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I have about 300+ jobs in SQL Server 2005, and most of those jobs have a "Runas" under different user other than me. Please help with a query where I could do a bulk update to change the "Runas" from the old user to me? I don't want to go through each job and double clicking on each of the stepid and change the "Runas" user, please help, thanks.

TL

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Do you mean run as?? –  Zane Jan 3 at 16:59
    
If you double click on the job then click on steps then double click on one of the stepID...there would be a pop-up, in the pop up it would have Step name, Type, Run as: ...etc. In the run as field it is populated with an old user and i want to change it to myself, but I want to do it through query so that it can also update all the other jobs –  user3083228 Jan 3 at 17:06

1 Answer 1

I am unable to test this in SQL Server 2005 (the below works in 2008 and 2012). According to technet, the same syntax is applicable to 2005.

As you may not want to update jobs that are related to maintenance tasks, I feel the below steps are the best way to do this. Please note that this will only change steps that do not require a system account to run, i.e., it will not update PowerShell steps and similar.

Make sure you run all the below in your MSDB database as that is where all your jobs are held in SQL Server. Run the following select statement (replace the UserName with the user you want to use, if using a domain/network name prefix with domain\username):

SELECT 'EXEC sp_update_jobstep @job_name = ''' + sj.name + ''', @step_id = ' + 
Convert(VarChar,sjs.step_id) + ', @database_user_name = ''UserName''' AS OutputStatements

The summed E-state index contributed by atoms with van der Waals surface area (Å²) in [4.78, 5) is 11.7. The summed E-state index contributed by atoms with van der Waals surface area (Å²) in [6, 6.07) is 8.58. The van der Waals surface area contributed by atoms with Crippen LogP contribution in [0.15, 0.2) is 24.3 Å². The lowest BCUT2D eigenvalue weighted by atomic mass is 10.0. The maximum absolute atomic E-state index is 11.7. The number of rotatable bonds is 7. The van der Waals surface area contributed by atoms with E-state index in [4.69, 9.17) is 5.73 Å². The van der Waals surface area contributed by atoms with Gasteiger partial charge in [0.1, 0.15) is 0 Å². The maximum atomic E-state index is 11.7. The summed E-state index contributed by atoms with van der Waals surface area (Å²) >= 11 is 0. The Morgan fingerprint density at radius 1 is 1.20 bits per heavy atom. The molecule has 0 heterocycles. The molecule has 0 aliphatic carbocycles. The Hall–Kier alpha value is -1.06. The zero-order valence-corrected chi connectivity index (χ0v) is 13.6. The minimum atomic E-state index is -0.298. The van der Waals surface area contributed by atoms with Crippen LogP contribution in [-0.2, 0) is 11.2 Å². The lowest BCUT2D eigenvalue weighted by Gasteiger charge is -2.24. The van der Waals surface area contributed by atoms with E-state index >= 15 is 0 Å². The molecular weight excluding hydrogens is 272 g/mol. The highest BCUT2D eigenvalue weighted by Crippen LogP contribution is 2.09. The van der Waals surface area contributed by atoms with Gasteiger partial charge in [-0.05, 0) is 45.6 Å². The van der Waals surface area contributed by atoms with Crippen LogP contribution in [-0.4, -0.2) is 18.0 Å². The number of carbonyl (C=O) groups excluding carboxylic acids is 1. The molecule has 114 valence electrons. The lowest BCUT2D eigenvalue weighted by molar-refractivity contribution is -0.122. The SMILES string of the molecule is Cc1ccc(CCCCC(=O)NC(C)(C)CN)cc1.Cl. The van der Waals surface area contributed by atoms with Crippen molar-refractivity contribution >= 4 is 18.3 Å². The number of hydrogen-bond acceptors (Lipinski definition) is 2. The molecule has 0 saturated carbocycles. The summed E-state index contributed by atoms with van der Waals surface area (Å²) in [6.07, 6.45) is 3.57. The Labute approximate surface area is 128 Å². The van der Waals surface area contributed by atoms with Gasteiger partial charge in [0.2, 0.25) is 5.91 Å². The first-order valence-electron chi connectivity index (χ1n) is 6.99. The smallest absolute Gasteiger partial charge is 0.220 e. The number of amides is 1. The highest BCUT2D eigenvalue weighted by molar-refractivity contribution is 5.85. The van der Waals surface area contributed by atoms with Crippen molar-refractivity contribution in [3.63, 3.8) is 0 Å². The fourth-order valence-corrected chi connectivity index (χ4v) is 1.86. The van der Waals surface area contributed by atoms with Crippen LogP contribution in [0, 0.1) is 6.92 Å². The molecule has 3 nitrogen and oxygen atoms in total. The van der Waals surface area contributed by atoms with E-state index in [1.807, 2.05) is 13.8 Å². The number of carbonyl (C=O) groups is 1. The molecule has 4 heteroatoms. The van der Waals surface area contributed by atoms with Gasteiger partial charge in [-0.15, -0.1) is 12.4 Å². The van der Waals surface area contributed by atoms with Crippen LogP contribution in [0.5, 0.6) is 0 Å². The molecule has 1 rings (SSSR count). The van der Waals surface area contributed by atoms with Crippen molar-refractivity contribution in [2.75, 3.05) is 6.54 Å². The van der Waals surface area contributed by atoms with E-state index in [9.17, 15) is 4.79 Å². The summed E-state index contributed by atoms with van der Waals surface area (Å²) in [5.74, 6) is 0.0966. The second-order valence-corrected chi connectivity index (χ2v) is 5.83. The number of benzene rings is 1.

FROM dbo.sysjobsteps sjs
INNER JOIN dbo.sysjobs sj
ON sjs.job_id = sj.job_id

This will output something similar to this in your results window:

EXEC sp_update_jobstep @job_name = 'SQL MDW: Auto Index Management', @step_id = 1, @database_user_name = 'UserName'
EXEC sp_update_jobstep @job_name = 'SQL MDW: Auto Index Management', @step_id = 2, @database_user_name = 'UserName'
EXEC sp_update_jobstep @job_name = 'syspolicy_purge_history', @step_id = 3, @database_user_name = 'UserName'
EXEC sp_update_jobstep @job_name = 'syspolicy_purge_history', @step_id = 2, @database_user_name = 'UserName'
EXEC sp_update_jobstep @job_name = 'syspolicy_purge_history', @step_id = 1, @database_user_name = 'UserName'

Copy all the statements by selecting on the column header (OutputStatements) and hit CTRL+C. Open a new query window and paste the results CTRL+V into the query window. Remove any EXEC statement/lines you see for maintenance jobs or others you do not want to update with a database user.

Now you should be left with the sp_update_jobstep commands for those you truly want to update. Execute the query by hitting !Execute or F5.

To see your new job step details, use this statement:

SELECT sj.name, sjs.job_id, sjs.step_id, sjs.database_user_name
FROM dbo.sysjobsteps sjs
INNER JOIN dbo.sysjobs sj
    ON sjs.job_id = sj.job_id

Happy job step changing. :)

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I copy and paste the select statement and replace username with my username, but when I execute, it gave me an error Invalid object name 'dbo.sysjobsteps'. What am I doing wrong? –  user3083228 Jan 3 at 19:01
    
nevermind...I figure out what I was doing wrong in the previous post...thanks for your help –  user3083228 Jan 3 at 19:06
    
You need to be in the MSDB database, edited the above answer to include that information. Please mark as answered if it works and helped you. Thanks! –  FembotDBA Jan 3 at 19:19
    
I got the query to run, but it still doesn't change the name of the Run As person, within the stepId of the job. I only try to run it with one stepid and 1 job but it doesn't change the Run As: user. –  user3083228 Jan 3 at 19:25
    
If you go to the step itself, under Advanced tab it should say the new user. Also, if you run the final SELECT statement, does it say your new database user name in those fields? –  FembotDBA Jan 3 at 19:27

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